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John Wall's keeping track of doubters, says he nearly broke his kneecap

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In an extended interview with Bleacher Report's Howard Beck, John Wall said he's keeping track of his doubters and did indeed have a stress fracture last year. We discuss the latter revelation in depth.

Alexandre Loureiro

New Bleacher Report/Turner ace reporter Howard Beck has a long story on John Wall that's well worth your time. It's filled with fun nuggets of information, like how Wall is digitally remembering all of his doubters.

There are doubts. Wall knows this. He has seen the critiques and the positional rankings. He carries them on his phone, as photographic motivation.

"I got snappings of all type of rankings," Wall said. "I like it."

Or how Wall is really, really, really, really obsessed with making it to the playoffs.

"You will see it on all my shoes," Wall said last week. "Every game pair is going to have `playoffs' on it. That's my main determination."

But there's also this, which rekindles a bit of a sore spot last year:

It could have been worse. Wall later divulged that [his knee injury] injury had become a stress fracture. "I was on the verge of breaking my knee cap," he said last week. "Scary."

First and foremost: that's scary for Wall and his health. A broken knee cap is what sidelined Blake Griffin for his entire rookie season and was one of the injuries that spiraled Greg Oden's career out of control.

But this also is interesting because it's not exactly the first time Wall said his injury had become a "stress fracture" rather than a "stress injury." From a December press conference last year, which Amin transcribed:

Reporter: Is your injury -- I saw a report that said -- similar to Blake Griffin's?

Wall: He broke his kneecap. I think mine was just a stress fracture where I was in the beginning stages of breaking my kneecap. It was lucky I caught it before it broke, and I would already know what my timetable is: I would miss the whole season. And I had a little bit of cartilage problems. Underneath my kneecap it's kind of rough.

Throughout last year's process, the Wizards were adamant that the kneecap hadn't fractured, but rather, it was merely a "stress injury," caught before the fracture had taken place. This is what Randy Wittman said in a conference call with reporters right after the injury was announced, for example.

"We're very lucky we took the precautionary steps to make sure nothing was there. We had thought bursitis or something like that, and we were lucky we came and saw it before it was any type of fracture. Those are the precautions we're taking."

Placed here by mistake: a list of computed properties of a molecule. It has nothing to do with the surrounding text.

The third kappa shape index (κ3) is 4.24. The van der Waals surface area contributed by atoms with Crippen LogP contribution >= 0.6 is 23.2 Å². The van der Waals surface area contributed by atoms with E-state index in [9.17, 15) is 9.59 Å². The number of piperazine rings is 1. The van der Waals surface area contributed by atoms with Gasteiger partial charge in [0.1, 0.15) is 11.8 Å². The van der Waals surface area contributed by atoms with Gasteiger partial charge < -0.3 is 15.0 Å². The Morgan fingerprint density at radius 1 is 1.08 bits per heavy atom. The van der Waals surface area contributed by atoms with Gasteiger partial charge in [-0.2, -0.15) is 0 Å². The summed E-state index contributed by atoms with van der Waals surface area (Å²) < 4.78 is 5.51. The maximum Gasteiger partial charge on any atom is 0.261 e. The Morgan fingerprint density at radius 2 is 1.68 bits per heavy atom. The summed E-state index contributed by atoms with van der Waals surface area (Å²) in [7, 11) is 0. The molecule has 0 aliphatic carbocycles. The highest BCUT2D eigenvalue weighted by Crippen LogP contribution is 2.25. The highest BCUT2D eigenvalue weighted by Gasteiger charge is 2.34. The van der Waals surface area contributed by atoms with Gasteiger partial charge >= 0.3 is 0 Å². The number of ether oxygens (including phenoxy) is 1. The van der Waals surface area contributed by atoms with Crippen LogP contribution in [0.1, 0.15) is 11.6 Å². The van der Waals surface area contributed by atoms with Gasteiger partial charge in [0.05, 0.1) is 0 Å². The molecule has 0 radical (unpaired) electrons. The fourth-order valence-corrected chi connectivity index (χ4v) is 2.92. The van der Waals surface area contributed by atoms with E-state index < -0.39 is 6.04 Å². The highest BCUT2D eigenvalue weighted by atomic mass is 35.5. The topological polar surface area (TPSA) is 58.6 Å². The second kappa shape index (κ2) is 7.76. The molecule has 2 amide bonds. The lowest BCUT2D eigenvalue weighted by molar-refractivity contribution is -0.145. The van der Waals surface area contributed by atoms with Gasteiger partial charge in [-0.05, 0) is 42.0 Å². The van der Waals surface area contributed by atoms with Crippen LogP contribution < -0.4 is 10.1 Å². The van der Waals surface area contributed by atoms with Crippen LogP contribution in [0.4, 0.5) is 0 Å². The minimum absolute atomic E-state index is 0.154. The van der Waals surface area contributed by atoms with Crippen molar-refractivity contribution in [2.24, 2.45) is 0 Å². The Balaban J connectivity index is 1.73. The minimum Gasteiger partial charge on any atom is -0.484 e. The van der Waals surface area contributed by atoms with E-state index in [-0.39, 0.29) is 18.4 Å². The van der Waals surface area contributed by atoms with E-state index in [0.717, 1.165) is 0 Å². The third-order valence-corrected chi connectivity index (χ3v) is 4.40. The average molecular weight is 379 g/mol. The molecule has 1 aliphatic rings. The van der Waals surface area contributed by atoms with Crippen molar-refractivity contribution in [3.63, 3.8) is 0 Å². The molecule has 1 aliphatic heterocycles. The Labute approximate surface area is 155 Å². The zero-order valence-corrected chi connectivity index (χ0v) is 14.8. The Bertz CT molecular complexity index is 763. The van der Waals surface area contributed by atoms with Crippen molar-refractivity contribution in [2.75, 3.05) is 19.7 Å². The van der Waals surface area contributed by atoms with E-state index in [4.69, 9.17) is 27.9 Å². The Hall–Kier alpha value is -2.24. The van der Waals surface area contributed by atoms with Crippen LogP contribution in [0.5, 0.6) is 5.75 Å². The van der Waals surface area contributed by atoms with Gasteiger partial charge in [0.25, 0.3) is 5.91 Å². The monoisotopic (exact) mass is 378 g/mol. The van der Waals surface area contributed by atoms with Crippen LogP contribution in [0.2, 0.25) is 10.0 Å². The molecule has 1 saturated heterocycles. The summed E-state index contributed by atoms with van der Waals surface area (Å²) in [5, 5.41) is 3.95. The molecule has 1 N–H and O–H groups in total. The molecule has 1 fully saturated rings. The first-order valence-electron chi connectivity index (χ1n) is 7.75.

I asked the Wizards to explain the discrepancy in language. A spokesman for the team told me that Wall misspoke.

When I asked a Wizards spokesman to juxtapose the two comments, he was adamant that Wall never had a stress fracture, despite Wall's wording in this press conference. So, perhaps the explanation is simply that Wall used a different codeword than the actual diagnosis.

This, of course, was an injury with an eight-week timetable that kept Wall out for 14 weeks. Either the injury was more serious than expected, or it became more serious than expected.

Now, at this point, this discussion is merely be an academic one. Stress "fracture" or not, the bottom line is that Wall's injury was serious and was one step closer to being even more serious. Whether it was a small fracture that made the injury "serious" or no fracture at all, it doesn't really change much for Wall or the team at this point. Last year is last year.

But this certainly wouldn't be the first time an NBA team made an injury sound less serious than it actually was. The Lakers said Steve Nash had a "leg contusion" last November and was day-to-day; he ended up missing 25 games. The Knicks said Rasheed Wallace had a "sore foot" on December 15; he missed the rest of the season. "Stress injury" vs. "stress fracture" isn't even close to those levels, but it's of a similar ilk. "Stress injury" sounds a hell of a lot better and easier to overcome than a "stress fracture."

(The less cynical, but equally-viable point to make: human beings react to injuries in very different ways, so what works as a timetable for one person doesn't for another. One can only guess the standard timetable before we see it play out. See Rose, Derrick).

Points being:

  1. Whatever you want to call Wall's injury, it was bad and nearly much, much worse.
  2. Take team-generated injury timetables and definitions with a massive grain of salt.
Now, here's to a healthy and awesome John Wall this year. Actually, let's try this again.


(Please take a screenshot of that as motivation).

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